Puerto Rico crisis to get worse before it gets any better

A weak economic and industrial infrastructure means Puerto Rico’s hopes to exit the crisis as successfully as others in their position are slim.

Puerto Rico’s present crisis bears a strong resemblance to another of LatAm’s great 21st century economic debacles, the case of Argentina in 2001. Puerto Rico’s debt is currently at $70 billion, somewhat comparable to the $93 billion that struck down on Argentina, and their debt-to-GDP ratio is at 70%, also similar to Argentina’s 65%.

Unfortunately, due to drastic differences among the economic infrastructures of both countries, Puerto Rico might not get out of its hole the same way that Argentina did.

After declaring a multi-billion dollar default in 2001, Argentina was able to recover, but it was not a simple process. Through tax increases, a commodity price boom, particularly in what refers to soy, one of Argentina’s primary exports and a local currency devaluation that stimulated exports, the crisis was dealt with attaining relative success.

The primary measure when attempting to contain and reverse default, as tested by Argentina, is to increase taxes and reduce government spending. However, Puerto Rico has already done so, they increased their sales tax from 4% to 10.5% and enforced embargoes on businesses failing to pay their taxes. Their treasury has not felt an improvement proportional to the tax increases, and what’s worse, the higher cost of living has encouraged Puerto Rican’s to leave the island and rejoin the mainland US.

Furthermore, the tax increases are forcing businesses to leave, resulting in a much increased unemployment rate of 12%, the highest of any US State or territory. In fact, it should come as a surprise that businesses remain in Puerto Rico after the US congress phased out Section 936, a section of the US Internal Revenue Code which provided federal tax exemptions to businesses operating in Puerto Rico.

Section 936 was the life blood of the Puerto Rican economy, it encouraged manufacturing businesses to plant themselves in Puerto Rico, generating an important amount of employment and boosting their revenue.

936 was a mixed blessing however. Although it did successfully develop Puerto Rico, it prevented the island from constructing a more resilient economic infrastructure. The agricultural sector came to a rushing halt and Puerto Rico struggled to develop businesses of their own, depending instead of those coming from the US. Argentina, on the other hand, did count with a substantial capacity to produce agricultural goods, as well as a self-reliant economic infrastructure.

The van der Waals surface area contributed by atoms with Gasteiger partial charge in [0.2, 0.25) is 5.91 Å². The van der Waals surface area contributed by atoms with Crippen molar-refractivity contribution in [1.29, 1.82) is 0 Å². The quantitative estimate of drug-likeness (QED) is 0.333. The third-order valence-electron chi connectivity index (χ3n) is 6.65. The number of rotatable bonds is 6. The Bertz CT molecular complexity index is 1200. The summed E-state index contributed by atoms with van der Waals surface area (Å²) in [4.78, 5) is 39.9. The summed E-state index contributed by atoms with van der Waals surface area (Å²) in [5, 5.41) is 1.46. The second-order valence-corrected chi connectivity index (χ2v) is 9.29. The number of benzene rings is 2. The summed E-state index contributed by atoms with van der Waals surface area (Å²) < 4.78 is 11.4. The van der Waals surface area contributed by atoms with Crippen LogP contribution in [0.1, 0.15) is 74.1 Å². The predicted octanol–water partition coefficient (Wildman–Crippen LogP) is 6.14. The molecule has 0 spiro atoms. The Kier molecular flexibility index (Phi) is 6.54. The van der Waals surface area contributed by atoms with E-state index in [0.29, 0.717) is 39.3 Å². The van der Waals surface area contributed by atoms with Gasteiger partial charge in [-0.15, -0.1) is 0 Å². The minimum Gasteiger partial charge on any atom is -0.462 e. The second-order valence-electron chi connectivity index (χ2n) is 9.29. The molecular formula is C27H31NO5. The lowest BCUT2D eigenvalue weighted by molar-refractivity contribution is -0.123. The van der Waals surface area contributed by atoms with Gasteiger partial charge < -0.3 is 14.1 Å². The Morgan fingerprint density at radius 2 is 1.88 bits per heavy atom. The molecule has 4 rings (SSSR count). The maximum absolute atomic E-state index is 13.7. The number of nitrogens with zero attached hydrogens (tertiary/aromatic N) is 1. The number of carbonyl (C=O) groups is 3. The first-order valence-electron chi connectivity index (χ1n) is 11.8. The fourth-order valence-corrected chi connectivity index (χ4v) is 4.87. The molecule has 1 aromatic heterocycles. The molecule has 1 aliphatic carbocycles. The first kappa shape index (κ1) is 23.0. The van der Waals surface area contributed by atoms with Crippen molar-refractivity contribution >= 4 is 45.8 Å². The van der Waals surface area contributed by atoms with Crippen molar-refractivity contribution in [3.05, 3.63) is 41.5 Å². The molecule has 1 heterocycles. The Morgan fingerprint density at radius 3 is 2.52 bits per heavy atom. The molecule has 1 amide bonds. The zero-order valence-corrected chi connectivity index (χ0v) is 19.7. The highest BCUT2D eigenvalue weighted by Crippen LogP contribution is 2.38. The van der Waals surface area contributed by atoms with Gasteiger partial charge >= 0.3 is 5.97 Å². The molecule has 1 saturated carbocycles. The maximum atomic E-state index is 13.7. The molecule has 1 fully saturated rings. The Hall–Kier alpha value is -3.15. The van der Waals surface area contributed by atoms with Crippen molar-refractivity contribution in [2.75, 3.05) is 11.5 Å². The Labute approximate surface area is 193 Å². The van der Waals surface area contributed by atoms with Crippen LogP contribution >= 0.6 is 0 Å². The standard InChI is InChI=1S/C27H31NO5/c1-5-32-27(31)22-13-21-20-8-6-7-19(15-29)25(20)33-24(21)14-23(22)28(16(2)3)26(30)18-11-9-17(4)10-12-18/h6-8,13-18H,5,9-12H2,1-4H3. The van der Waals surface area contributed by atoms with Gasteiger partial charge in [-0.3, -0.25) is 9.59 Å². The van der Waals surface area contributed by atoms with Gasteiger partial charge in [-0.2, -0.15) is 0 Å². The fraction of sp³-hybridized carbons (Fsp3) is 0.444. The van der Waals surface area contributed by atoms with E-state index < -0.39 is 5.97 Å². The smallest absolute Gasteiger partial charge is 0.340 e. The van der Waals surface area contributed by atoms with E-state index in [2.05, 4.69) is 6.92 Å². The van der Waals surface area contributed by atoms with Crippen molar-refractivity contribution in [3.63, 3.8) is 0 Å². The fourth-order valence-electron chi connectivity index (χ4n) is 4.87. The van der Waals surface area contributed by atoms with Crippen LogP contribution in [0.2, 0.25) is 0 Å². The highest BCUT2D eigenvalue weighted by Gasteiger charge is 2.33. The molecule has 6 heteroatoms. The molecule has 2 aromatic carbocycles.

Puerto Rico will clearly be unable to devalue its currency in order to promote exports and discourage imports, as Argentina did, because they operate on the US dollar, shutting that option down altogether.

To make matters worse, Puerto Rico lacks the political and economic autonomy that Argentina enjoyed. They are a US territory, they depend exclusively on the work carried out on the US congress, and in Washington not only Puerto Rico, but all US non-state territories, are greatly overlooked, and will be even more so when considering they lack any voting power within the organ that determines its fortune.

Puerto Rico faces what could be their most difficult challenge yet, they hoped the solution to their second class citizen status would be to be accepted as the 51st State of the Union, however their economic catastrophe might complicate the fight. Unless the US Congress takes resolute action on the matter, there is no way Puerto Rico will drag itself out of the bog anytime soon. Still, they must not rely completely on the US to leave behind its troubles, instead, a lesson the island’s leaders must understand is that in order to avoid the repetition of current events, Puerto Rico must forge its institutions and economic infrastructure in the heat of its own fires.

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